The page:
Pastoral passion propels farmer to livestock role

Rueben HaleCountryman

Recently-appointed Pastoralists and Graziers Association livestock committee chairman Chris Patmore says his passion for industry sparked him into action.

Mr Patmore, who runs sheep across 10,000ha a sheep farmer with 10,000ha of property at Eneabba, Morawa and Perenjori, has been a member of the PGA since 1997.

He said the industry had been good to him for most of his farming life and now that he had farmed successfully in Eneabba for many years, and regardedhimself as established, he felt it was time he gave back.

In November, he’d had one of the most successful sales in all of his years breeding sheep, when his Riverbend Poll Dorset and Border Leicester stud sold the majority of the 1820 Border Leicester Merino first-cross ewes put on sale, fetching a top-price of $1400.

“With previous chairman Digby Stretch stepping up to focus more on his role as vice-president of PGA, the opportunity opened up for me to take the chair of the livestock committee,” Mr Patmore said.

“While I didn’t aspire to take on such a role, I suppose I’m now paying the price for having too much to say on issues over the last couple of years.

“But then if I chose not to do it, I probably would have wondered later on down the track if I could have done the job.”

Mr Patmore said he didn’t have any big changes planned for the livestock committee and was looking forward to carrying on the good work of his predecessor.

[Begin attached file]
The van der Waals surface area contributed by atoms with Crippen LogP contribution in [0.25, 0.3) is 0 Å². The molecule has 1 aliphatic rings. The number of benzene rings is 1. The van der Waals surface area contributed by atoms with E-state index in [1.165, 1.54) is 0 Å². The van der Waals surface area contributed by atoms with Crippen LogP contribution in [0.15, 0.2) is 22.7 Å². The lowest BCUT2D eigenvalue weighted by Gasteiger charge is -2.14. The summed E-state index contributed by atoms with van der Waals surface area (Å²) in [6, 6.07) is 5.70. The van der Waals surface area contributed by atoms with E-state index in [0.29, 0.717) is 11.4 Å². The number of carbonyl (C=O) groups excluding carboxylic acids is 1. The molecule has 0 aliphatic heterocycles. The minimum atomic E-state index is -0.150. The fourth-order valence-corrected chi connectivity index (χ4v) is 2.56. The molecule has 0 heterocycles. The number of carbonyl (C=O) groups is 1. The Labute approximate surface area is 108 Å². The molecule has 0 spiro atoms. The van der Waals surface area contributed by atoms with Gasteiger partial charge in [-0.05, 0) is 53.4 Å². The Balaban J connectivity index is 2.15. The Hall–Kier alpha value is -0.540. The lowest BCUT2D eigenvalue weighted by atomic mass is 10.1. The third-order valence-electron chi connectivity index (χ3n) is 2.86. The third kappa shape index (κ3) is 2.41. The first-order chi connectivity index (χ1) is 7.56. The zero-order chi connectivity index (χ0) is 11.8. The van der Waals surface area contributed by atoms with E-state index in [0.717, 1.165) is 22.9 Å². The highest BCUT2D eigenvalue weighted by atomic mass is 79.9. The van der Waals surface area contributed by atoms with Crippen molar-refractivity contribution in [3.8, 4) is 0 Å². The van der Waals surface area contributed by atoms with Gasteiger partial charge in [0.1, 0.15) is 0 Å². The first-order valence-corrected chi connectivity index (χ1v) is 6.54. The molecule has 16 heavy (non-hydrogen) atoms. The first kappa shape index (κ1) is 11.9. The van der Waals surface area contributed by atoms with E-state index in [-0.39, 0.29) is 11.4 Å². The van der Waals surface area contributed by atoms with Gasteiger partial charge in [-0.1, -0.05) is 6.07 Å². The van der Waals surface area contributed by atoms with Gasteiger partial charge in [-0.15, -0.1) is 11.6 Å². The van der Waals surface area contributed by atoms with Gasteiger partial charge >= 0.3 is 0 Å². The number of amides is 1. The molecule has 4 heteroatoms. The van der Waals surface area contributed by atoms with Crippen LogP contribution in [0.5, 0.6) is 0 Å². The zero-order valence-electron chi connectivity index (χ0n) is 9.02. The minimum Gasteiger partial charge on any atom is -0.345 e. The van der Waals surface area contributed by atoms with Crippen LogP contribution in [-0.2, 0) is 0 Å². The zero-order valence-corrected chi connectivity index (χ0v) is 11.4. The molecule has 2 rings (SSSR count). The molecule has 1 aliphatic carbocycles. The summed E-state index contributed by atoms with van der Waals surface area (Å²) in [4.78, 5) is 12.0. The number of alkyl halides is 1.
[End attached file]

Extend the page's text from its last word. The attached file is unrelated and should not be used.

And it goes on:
“They’re a pretty good bunch in the livestock committee and I find that I am able to get on pretty well with all of the people,” he said.

“In fact, the entire group at PGA are very inspirational and have a great track record in achieving industry reform.”

However, Mt Patmore said one of the biggest issues he would focus on was “the wild dog problem”.

“The State Government’s $20 million towards tackling the the dogs was definitely a step in the right direction,” he said.

“Everybody in the industry knows that it will take a consistent commitment of funding and resources by government over a long period of time to deal with the issue.

“The funding for making the State barrier fence dog-proof and giving money to producers to build small cluster fences is good, but the big challenge will be raising the money from farmers who have been left destitute from wild dogs to get rid of them within the cells.”

Mr Patmore said it was also pleasing that sheep and wool prices had improved become very good over the past few years.

“It is very opportune time for producers to do well on the back of the buoyant and vibrant industry at the moment and I would like to support that confidence,” he said.

Get the latest news from in your inbox.

Sign up for our emails